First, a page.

Why Microsoft is splitting up Windows in its latest reorganization

Connecting the dots: Here are some of the whys and hows around Microsoft's latest reorg -- and especially how it affects Windows and Devices.
Written by Mary Jo Foley, Senior Contributing Editor

Video: Microsoft plans to lure Linux distribution maintainers with new open-source tool

The word is out: Microsoft is embarking on yet another reorg, arguably the biggest since Satya Nadella took over as CEO four years ago. In this one, Windows is going to be cleaved into a couple of parts -- all in the name of making Microsoft over to focus on its high-growth businesses.

Read also: Windows 10 feature updates painfully slow? Relief is in sight


Here's what's happening, as Microsoft's top brass announced March 29:

Microsoft is splitting up its Windows and Devices Group and moving the pieces into two new engineering units: Experiences & Devices under Executive Vice President Rajesh Jha and Cloud + AI under Executive VP Scott Guthrie. A couple of units that are currently part of Microsoft's AI + Research group are going to be moving into Guthrie's new organization. Windows and Devices chief Terry Myerson is leaving the company as part of the reorg.

Microsoft is making these moves because the PC market is no longer growing much, if at all. Its cloud and subscription businesses are growing, however.

Now, some of the company's recent strategy moves make more contextual sense. Last year, Microsoft laid the groundwork designed to make Windows part of a recurring subscription business via Microsoft 365, which is a bundle of Windows 10, Office 365, and elements of the Enterprise Security + Mobility service. It's also why Microsoft began designing products in a way that brought its Surface hardware, Office software, and Windows operating system together, rather than in their own respective silos.

Read also: Linux on Windows 10: Microsoft releases new tool to get more distros on Windows

Microsoft is hoping it can do with Windows what it did with Office. The company managed to turn its individual on-premises Office products into a cloud bundle with Office 365 -- which is growing even faster than Microsoft itself expected. (Microsoft officials have predicted the company could have two-thirds of its Office users in the cloud by its fiscal 2019.) Now, it's trying to do something similar for Windows with Microsoft 365: Create a bundle of cloud services anchored by Windows 10 that will provide the company with a recurring revenue stream.

With today's moves, Microsoft is not throwing in the towel on Windows or its Surface line.

Panos Panay gets a new title -- chief product officer -- and still heads up devices. Joe Belfiore is leading the "Windows client experience," meaning the shell and cross-device experiences like Edge and Launcher. Kudo Tsunoda is continuing to spearhead the NEXT (New Experiences and Technology) business, which had its own reorg earlier this year. And Corporate VP Brad Anderson, whose team joined the Windows organization late last year, will continue to run Windows Enterprise Deployment and Management. All of these people will report to Jha.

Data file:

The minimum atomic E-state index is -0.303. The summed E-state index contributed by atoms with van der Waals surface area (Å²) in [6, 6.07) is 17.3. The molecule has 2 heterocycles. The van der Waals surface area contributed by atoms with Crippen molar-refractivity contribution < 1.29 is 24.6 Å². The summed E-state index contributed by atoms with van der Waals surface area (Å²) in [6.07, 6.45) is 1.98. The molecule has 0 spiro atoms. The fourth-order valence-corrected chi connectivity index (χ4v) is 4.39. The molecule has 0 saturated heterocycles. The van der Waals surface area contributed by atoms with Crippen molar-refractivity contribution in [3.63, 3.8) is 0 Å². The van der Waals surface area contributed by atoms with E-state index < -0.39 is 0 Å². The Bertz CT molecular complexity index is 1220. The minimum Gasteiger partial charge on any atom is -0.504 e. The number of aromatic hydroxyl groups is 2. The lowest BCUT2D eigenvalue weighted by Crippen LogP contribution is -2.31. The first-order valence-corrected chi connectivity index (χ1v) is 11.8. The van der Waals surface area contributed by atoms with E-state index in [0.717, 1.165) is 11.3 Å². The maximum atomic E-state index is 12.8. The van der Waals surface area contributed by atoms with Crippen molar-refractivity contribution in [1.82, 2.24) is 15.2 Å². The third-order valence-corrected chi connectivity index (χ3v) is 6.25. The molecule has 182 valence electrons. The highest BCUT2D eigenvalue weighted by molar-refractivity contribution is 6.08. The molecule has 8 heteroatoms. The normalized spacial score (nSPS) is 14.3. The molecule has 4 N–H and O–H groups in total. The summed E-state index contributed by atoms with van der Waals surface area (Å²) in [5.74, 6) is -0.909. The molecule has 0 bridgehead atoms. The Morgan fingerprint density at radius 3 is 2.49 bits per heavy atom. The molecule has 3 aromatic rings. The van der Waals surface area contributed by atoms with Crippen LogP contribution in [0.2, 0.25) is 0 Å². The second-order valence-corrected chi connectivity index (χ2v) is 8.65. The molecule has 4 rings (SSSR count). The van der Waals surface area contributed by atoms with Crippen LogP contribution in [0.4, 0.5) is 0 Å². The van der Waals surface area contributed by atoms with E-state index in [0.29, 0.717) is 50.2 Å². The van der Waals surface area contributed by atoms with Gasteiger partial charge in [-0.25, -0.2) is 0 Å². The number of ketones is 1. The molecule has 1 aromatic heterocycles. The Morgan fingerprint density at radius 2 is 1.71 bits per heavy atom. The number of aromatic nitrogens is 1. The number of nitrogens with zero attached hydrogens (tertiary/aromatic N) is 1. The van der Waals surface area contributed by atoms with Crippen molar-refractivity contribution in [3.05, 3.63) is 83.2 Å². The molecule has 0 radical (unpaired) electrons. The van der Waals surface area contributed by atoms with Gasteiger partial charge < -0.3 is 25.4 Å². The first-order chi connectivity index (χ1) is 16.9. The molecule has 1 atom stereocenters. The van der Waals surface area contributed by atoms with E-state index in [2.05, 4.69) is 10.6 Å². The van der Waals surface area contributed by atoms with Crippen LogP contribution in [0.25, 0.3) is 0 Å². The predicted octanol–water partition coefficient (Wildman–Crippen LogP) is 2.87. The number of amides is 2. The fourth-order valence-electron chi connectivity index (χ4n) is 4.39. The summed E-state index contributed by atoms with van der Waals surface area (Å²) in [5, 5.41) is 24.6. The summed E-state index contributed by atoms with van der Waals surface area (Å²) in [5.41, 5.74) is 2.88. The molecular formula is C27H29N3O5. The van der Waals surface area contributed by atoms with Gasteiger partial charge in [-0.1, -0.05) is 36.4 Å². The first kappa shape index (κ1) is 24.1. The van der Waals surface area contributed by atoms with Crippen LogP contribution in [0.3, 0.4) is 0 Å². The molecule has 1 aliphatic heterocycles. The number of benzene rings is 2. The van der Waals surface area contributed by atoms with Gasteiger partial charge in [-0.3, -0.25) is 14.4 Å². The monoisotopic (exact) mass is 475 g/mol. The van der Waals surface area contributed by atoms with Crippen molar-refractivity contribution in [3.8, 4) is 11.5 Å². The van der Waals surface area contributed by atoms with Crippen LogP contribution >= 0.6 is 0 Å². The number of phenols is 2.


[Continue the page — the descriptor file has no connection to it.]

Microsoft is moving some of Myerson's other former lieutenants to Guthrie's Cloud & AI division. Jason Zander, who is being promoted to executive vice president under Guthrie, will lead the newly combined Azure and Windows platform teams. The thinking is by bringing Windows client, server, and cloud all together, Microsoft will be able to better build a common infrastructure and application model across all flavors of Windows. Roanne Sones, who heads up technical engagement with OEMs and silicon vendors, will also be part of Zander's team.

Technical Fellow Alex Kipman gets a new role as part of today's reorganization, as well. He will continue to work on the HoloLens while also leading a new team called AI Perception & Mixed Reality Services, which will be part of Guthrie's organization. The new team will oversee all Microsoft's speech, vision, mixed reality, and other perception capabilities, and it will continue to build first-party experiences and cloud services for third parties on Azure. Kipman and team will work closely with Harry Shum on all things AI related.

Read also: Microsoft delivers first Windows 10 'Redstone 4' test build for HoloLens

Outside of Windows and Devices, there are a few other noteworthy org changes revealed today, especially around AI. While Kipman is taking on oversight of "perception"-related AI services, the overall AI Platform, Tools and Cognition Services, including Azure ML, Cognitive Services, and the Bot Framework, will be folded into a new "AI Platform, Tools and Cognitive Services" team under Eric Boyd, as part of Guthrie's organization. Cloud AI Platform Corporate VP Joseph Sirosh will join this new group, as well. (These products/services were, up until now, part of Shum's AI + Research org.)

I'm hearing from my contacts there are not going to be layoffs associated with today's reorg. The moves today also will not change how Microsoft reports its financials.

Editorial standards